Assessing student learning is a critical component of all complete instructional designs. Instructors with experience teaching will be familiar with a variety of assessment techniques and tools, and are likely to be effective in using them to assess learning in their primary instructional delivery mode. The major challenges for assessment in a FurmanFlex course are to:
Instructors adept at assessing learning in the F2F classroom might elect to continue to use the same assessment approaches for classroom students as they would in a single-mode classroom-based class. The question then becomes how will assessment of the same learning outcome be carried out with online students? Will slight revisions (timing, format, etc.) be sufficient? Will new approaches be needed? Is it possible that a new design is warranted that allow students in both modes to engage in assessment in an identical way (e.g. all quizzes online in Moodle) (Beatty, 2019)?
It can be challenging to replicate standard, timed exams in online environments for a number of reasons, not the least of which is concerns about academic integrity. To adapt a standard, timed exam, some ideas include converting an exam to an applied take-home version, or utilizing the asynchronous exam format that is part of Furman’s learning management system, Moodle. Moodle has a quiz feature with built-in capability to scramble answer and question order for added protection against academic dishonesty. More information about developing non-biased, application-based multiple choice questions is available here. If you do utilize standard exams in your course, you might also think about incorporating exam-wrapper activities into your assessment system. You can find a detailed exam-wrapper step-by-step guide from Stanford or look through examples from Duquesne and Carnegie Mellon. If you feel as if proctored, synchronous exams are essential for your course, you might consider proctoring those via an online video conferencing platform like Zoom. In order to do this, you would set up a timed Moodle Quiz, gather students in a Zoom session, and proctor the exam live.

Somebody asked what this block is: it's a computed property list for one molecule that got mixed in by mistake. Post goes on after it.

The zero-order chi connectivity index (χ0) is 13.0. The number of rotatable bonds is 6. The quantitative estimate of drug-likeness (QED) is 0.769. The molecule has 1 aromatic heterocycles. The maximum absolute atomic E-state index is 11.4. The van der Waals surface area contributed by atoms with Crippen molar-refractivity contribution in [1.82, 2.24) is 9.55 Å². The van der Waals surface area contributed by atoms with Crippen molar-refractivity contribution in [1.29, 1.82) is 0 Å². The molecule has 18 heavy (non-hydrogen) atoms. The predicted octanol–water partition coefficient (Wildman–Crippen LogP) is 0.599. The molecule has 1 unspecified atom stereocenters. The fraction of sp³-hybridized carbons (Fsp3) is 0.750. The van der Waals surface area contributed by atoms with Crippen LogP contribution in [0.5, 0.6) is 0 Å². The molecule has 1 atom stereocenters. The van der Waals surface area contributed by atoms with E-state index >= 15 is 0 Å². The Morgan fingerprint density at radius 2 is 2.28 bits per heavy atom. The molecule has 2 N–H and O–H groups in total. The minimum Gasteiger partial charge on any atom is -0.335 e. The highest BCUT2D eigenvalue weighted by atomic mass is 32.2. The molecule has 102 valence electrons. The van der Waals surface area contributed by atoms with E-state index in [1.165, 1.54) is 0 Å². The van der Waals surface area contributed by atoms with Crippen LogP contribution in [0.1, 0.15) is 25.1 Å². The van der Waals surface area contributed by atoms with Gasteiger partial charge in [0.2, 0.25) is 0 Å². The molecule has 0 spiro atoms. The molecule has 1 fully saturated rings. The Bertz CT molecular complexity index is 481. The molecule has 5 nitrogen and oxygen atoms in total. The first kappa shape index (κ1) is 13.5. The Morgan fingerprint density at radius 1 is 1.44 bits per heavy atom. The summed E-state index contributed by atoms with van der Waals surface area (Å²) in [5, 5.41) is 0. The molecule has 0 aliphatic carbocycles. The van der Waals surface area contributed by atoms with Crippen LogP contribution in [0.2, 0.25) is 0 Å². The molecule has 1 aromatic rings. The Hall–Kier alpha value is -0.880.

Exams are not the only way to assess learning, and perhaps not even the best. Other options include open and closed-book application activities for your assessment. Assessing learning through project reports, individual or group presentations (delivered live or recorded and shared online), and other forms of authentic assessment are often appropriate in all modes of instruction with very little variance needed. For those interested in capturing more advance input responses (formulas, calculations, etc.), consider using draw and write with ink features in Office 365 applications (word, excel, PowerPoint) for capturing student work (equations, formulas, show-your-work scenarios) for assessment.
Integrating robust self-assessment and peer assessment activities not only provide opportunities to collect rich evidence of student learning outcomes, but also help students develop valuable analytic and critical thinking skills.
Finally, instead of confining assessment to a few high-stakes evaluations, you might consider assessing student learning more often with classroom assessment techniques. For example, using index cards (or virtual note codes) to ask students to apply a concept to a real-world situation in class, or having students write down the most important point of the class and submit their answers is a quick and simple strategy to assess comprehension. Using classroom polling is another opportunity to have students answer a variety of questions to gauge understanding in real-time.